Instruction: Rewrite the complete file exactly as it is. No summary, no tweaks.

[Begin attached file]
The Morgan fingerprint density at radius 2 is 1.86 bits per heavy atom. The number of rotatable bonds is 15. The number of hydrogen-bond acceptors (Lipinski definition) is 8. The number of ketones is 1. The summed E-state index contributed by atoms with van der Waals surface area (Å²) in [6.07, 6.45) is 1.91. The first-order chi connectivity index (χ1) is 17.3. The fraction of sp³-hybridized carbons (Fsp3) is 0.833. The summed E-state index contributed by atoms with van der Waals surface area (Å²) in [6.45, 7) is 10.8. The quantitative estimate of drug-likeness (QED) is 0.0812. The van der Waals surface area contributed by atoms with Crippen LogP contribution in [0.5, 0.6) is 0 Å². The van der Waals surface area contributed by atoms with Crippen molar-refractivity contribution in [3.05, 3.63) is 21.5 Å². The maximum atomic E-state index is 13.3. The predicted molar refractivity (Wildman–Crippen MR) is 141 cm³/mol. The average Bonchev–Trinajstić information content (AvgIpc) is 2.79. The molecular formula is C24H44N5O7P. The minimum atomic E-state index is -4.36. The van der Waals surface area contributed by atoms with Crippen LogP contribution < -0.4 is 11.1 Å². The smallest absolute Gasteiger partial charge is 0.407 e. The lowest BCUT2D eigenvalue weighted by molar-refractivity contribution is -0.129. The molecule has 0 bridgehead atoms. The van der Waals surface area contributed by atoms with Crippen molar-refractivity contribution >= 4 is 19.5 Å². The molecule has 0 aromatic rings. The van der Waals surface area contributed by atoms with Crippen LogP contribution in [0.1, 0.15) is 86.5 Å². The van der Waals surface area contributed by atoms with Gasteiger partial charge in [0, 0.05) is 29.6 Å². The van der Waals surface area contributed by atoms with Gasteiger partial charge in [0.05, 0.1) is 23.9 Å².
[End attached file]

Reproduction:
The Morgan fingerprint density at radius 2 is 1.86 bits per heavy atom. The number of rotatable bonds is 15. The number of hydrogen-bond acceptors (Lipinski definition) is 8. The number of ketones is 1. The summed E-state index contributed by atoms with van der Waals surface area (Å²) in [6.07, 6.45) is 1.91. The first-order chi connectivity index (χ1) is 17.3. The fraction of sp³-hybridized carbons (Fsp3) is 0.833. The summed E-state index contributed by atoms with van der Waals surface area (Å²) in [6.45, 7) is 10.8. The quantitative estimate of drug-likeness (QED) is 0.0812. The van der Waals surface area contributed by atoms with Crippen LogP contribution in [0.5, 0.6) is 0 Å². The van der Waals surface area contributed by atoms with Crippen molar-refractivity contribution in [3.05, 3.63) is 21.5 Å². The maximum atomic E-state index is 13.3. The predicted molar refractivity (Wildman–Crippen MR) is 141 cm³/mol. The average Bonchev–Trinajstić information content (AvgIpc) is 2.79. The molecular formula is C24H44N5O7P. The minimum atomic E-state index is -4.36. The van der Waals surface area contributed by atoms with Crippen LogP contribution < -0.4 is 11.1 Å². The smallest absolute Gasteiger partial charge is 0.407 e. The lowest BCUT2D eigenvalue weighted by molar-refractivity contribution is -0.129. The molecule has 0 bridgehead atoms. The van der Waals surface area contributed by atoms with Crippen molar-refractivity contribution >= 4 is 19.5 Å². The molecule has 0 aromatic rings. The van der Waals surface area contributed by atoms with Crippen LogP contribution in [0.1, 0.15) is 86.5 Å². The van der Waals surface area contributed by atoms with Gasteiger partial charge in [0, 0.05) is 29.6 Å². The van der Waals surface area contributed by atoms with Gasteiger partial charge in [0.05, 0.1) is 23.9 Å².